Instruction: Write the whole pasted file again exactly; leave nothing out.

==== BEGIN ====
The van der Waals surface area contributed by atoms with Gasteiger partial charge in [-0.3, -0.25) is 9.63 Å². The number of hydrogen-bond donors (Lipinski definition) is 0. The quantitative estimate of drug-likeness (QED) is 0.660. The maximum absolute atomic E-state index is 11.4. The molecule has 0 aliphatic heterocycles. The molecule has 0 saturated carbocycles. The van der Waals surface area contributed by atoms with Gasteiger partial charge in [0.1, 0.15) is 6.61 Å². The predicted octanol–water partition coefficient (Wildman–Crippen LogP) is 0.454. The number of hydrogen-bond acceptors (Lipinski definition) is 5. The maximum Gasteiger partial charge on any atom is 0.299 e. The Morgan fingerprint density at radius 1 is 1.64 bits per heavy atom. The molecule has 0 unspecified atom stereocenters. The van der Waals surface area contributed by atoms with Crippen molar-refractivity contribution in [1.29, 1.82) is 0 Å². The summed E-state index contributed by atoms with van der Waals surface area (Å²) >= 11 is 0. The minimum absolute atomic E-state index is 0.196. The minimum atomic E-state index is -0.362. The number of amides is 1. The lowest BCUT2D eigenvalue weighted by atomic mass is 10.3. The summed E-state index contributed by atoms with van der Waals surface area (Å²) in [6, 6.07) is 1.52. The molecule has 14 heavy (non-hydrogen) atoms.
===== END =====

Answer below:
The van der Waals surface area contributed by atoms with Gasteiger partial charge in [-0.3, -0.25) is 9.63 Å². The number of hydrogen-bond donors (Lipinski definition) is 0. The quantitative estimate of drug-likeness (QED) is 0.660. The maximum absolute atomic E-state index is 11.4. The molecule has 0 aliphatic heterocycles. The molecule has 0 saturated carbocycles. The van der Waals surface area contributed by atoms with Gasteiger partial charge in [0.1, 0.15) is 6.61 Å². The predicted octanol–water partition coefficient (Wildman–Crippen LogP) is 0.454. The number of hydrogen-bond acceptors (Lipinski definition) is 5. The maximum Gasteiger partial charge on any atom is 0.299 e. The Morgan fingerprint density at radius 1 is 1.64 bits per heavy atom. The molecule has 0 unspecified atom stereocenters. The van der Waals surface area contributed by atoms with Crippen molar-refractivity contribution in [1.29, 1.82) is 0 Å². The summed E-state index contributed by atoms with van der Waals surface area (Å²) >= 11 is 0. The minimum absolute atomic E-state index is 0.196. The minimum atomic E-state index is -0.362. The number of amides is 1. The lowest BCUT2D eigenvalue weighted by atomic mass is 10.3. The summed E-state index contributed by atoms with van der Waals surface area (Å²) in [6, 6.07) is 1.52. The molecule has 14 heavy (non-hydrogen) atoms.